Review: Thor: The Dark World
An ancient evil is awakened when some incredible power is happened upon by the casual girlfriend of the one God who has to take up the fight. Typical. A heinous elf lord wreaks havoc on Thor, his family, and kingdom, all while strange anomalies are taking place on Earth, with Thor’s love Jane Foster, at the center of it all.
In case you missed it the first two times on the big screen, Chris Hemsworth is Thor, a Norse God living in Asgard alongside Anthony Hopkins, Tom Hiddleston, Rene Russo, Idris Alba, and Jaimie Alexander. Natalie Portman is his human love interest, and her team of scientists includes Kat Dennings and Stellan Skarsgard. And will there be a cameo or two? Who can say!?
It is not with a breath, but perhaps a cyclone or tempest of fresh air that director Alan Taylor brings to Thor: The Dark World, a film starring one of the two more problematic franchises in the Marvel superhero universe (the other being Captain America, fate to be determined in Spring 2014).
The Norse God is after all mostly brawn and beauty, described by his mischievous sibling as ‘witless,’ and not especially interesting on his own, unlike say Tony Stark aka Iron Man, who can have conversation with a robot or even just himself and still be entertaining.
Following his two-hour introduction in 2011, directed with a heavy hand by Kenneth Branagh, Thor here, along with a colorful assortment of characters given much more to do, is allowed to simply have more fun. It is after all, a story about gods battling demonic elves as worlds align and some special energy is up for grabs, with some astrophysics thrown in for good measure.
Even though we have to go through the obligatory myth-telling as the film begins, one that recalls The Lord of the Rings, Taylor and company rightly make this a film about the characters and their ever-changing relationships, and not necessarily about whatever test they have to face.
Those first few moments in the film are tense – not because of the actual conflict waged on screen (it is oh so familiar but thankfully not as esoteric as it could be), but because for a moment it seems that once again, the cocky Adonis of a hammer-wielding hero will be given a laboring story filled with moral conflicts and Shakespearean infighting.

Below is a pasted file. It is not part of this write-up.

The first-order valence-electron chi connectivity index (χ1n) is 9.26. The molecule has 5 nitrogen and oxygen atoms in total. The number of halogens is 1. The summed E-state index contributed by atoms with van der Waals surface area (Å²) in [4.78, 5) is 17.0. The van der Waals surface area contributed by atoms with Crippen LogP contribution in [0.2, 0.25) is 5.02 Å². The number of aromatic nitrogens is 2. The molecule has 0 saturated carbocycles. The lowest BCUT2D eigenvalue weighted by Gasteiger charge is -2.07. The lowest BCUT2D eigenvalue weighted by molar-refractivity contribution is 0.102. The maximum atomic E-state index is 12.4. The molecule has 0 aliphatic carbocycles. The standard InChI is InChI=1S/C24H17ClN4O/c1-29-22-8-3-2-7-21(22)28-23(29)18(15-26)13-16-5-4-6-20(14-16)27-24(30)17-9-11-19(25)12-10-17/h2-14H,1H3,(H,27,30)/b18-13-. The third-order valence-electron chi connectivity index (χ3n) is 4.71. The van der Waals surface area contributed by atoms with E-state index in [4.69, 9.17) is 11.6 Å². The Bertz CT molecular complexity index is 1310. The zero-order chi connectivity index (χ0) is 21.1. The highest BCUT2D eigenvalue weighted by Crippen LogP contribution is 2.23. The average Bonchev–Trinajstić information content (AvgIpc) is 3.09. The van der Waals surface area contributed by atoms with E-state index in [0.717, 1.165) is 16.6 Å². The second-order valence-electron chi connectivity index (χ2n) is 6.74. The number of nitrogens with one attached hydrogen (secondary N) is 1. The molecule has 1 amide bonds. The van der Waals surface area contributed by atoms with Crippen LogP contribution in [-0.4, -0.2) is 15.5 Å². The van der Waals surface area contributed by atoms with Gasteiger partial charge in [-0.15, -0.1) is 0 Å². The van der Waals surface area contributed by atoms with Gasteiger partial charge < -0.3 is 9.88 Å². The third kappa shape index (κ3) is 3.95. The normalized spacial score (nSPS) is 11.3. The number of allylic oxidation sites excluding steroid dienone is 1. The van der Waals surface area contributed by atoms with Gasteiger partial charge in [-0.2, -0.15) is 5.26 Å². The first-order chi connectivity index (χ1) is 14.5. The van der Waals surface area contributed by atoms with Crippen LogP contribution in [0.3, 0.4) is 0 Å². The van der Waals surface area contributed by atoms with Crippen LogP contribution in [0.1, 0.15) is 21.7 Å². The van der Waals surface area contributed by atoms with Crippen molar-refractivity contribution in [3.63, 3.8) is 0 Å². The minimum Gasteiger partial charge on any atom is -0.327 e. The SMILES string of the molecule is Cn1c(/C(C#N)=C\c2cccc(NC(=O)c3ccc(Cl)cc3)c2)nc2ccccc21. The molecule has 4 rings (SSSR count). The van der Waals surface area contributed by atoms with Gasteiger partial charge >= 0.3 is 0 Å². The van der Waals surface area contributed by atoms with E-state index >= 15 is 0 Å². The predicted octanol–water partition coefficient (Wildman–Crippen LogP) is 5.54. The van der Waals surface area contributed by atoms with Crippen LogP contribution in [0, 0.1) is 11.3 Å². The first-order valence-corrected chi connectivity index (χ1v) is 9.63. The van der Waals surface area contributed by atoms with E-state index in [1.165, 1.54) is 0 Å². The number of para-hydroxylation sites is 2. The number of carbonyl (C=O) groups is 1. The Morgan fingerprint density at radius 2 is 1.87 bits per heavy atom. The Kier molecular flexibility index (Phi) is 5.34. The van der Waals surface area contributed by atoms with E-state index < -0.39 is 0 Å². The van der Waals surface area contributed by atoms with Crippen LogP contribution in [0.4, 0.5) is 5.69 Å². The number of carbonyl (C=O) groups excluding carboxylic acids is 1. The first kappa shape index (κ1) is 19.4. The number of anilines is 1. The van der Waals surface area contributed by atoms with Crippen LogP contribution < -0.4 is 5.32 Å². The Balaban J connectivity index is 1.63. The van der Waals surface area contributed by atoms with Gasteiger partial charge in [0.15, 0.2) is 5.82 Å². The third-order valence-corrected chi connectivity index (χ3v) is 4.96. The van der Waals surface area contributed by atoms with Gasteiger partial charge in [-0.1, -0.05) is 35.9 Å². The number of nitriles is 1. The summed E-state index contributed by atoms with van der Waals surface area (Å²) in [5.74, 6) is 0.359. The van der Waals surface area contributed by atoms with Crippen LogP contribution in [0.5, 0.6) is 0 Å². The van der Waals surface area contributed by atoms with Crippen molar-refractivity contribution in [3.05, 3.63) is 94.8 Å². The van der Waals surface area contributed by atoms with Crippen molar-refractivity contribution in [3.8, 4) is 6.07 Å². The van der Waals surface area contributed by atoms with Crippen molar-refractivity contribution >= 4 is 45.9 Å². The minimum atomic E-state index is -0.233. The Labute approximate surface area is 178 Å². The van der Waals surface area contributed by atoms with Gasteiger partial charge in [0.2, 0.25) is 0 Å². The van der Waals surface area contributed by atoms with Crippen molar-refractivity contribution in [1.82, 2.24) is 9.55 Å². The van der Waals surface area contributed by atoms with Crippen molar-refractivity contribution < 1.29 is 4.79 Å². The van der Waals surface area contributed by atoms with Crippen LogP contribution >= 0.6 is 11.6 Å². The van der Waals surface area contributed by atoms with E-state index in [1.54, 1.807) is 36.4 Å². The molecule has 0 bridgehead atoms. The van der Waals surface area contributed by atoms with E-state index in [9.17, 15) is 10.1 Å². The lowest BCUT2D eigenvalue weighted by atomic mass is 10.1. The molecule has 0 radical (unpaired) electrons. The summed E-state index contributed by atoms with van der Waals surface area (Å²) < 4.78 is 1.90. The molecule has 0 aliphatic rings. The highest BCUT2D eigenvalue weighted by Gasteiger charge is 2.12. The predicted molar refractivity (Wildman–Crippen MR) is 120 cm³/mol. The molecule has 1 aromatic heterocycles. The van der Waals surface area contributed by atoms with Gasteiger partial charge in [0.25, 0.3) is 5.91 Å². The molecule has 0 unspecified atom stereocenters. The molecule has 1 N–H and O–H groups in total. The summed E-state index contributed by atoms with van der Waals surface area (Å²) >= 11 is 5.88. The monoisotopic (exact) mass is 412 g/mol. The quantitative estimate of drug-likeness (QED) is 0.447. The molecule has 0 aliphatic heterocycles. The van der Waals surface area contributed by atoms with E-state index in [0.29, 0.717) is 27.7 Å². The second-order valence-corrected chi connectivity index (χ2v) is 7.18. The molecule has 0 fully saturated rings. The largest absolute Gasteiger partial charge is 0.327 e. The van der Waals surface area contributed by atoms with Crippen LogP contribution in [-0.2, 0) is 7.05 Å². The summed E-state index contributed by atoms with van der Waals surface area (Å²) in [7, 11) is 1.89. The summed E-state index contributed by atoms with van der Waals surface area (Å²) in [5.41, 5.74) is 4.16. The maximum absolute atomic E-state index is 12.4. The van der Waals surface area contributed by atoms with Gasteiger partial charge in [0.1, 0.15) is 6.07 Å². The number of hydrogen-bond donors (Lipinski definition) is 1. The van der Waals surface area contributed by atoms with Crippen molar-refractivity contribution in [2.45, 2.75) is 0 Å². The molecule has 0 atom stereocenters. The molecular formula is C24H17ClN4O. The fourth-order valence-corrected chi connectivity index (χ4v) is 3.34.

It disappears quickly, and with Thor’s first dramatic introduction there is a sense that his character has been fully figured out. Of course he should be shown running, jumping, and attacking some bad guy in slow motion with his golden locks flowing in the wind. He then needs to make a quick barb, slay a giant, and then be seen with his shirt off. As all of that is what the audiences wants, and that is what Thor is about.
It’s not to be confused with superficiality, however. Some of the most fascinating parts of this sci-fi film dressed up as a romantic superhero adventure are its subtleties and humanistic banter, especially between Thor and his imprisoned brother Loki, who like so many others, is given room to have fun and liven up the screen.
Loki, who famously beset New York City with a barrage of alien marauders in The Avengers is given a quiet, furnished cell in which to bide the rest of his lengthy existence. That is until, his services are required by Thor and company, as Asgard becomes the target of an evil albino elf that is especially groggy from an eternity of slumber.
The worlds Thor is sworn to protect are in jeopardy too, but perhaps more importantly to him, the life of Jane Foster, his star-crossed lover, is in the balance. She and her merry band of scientists – the familiar and suddenly kooky Erik Selvig and Darcy, the funny/obnoxious hipster intern who now has an intern of her own (how ironic), happen upon an ancient energy. It consumes Foster, beautifully and terrifying, and thrusts Thor into action.
The mythology doesn’t especially matter though, as Taylor avoids falling into too many convoluted traps. He keeps the visuals stunning and arresting, brightening up the luminous Asgard and creating an eerie space in the Elves’ dark world. The powerful sought-after energy appears as blood red wisps, almost sentient, and perfectly creepy.
While luring you in with visuals – and even offering some earnest moments of love and despair, what sets Thor apart most from its predecessor is that it’s genuinely and surprisingly funny, especially in the third act when the film threatens to exhaust the audience before a lengthy climax. To be sure, it’s laugh out hysterical in some moments, whether it’s the repartee of Thor and Loki, the latter’s playful holograms, or the former’s continued fish-out-of-water status on Earth. Even Kat Dennings is funny before become insufferable.
It is a finale too that avoids recent blockbuster pitfalls, making sure that the finish isn’t just about leveling buildings and cranking up the noise, and not trying to pretend that every single moment has to be of grave seriousness.
This second entry into the Thor franchise is handled with conviction, holding serving following the deserved successes and praises of The Avengers and Iron Man 3. Far more satisfying and enjoyable than the first, Thor isn’t as trimmed as it should be, but offers more heart, humour, and perspective than expected – and maybe deserved.
Should You See It?
Well yes, and of course stay through the credits – all of them. You wouldn’t want to miss the exciting…well, you’ll see.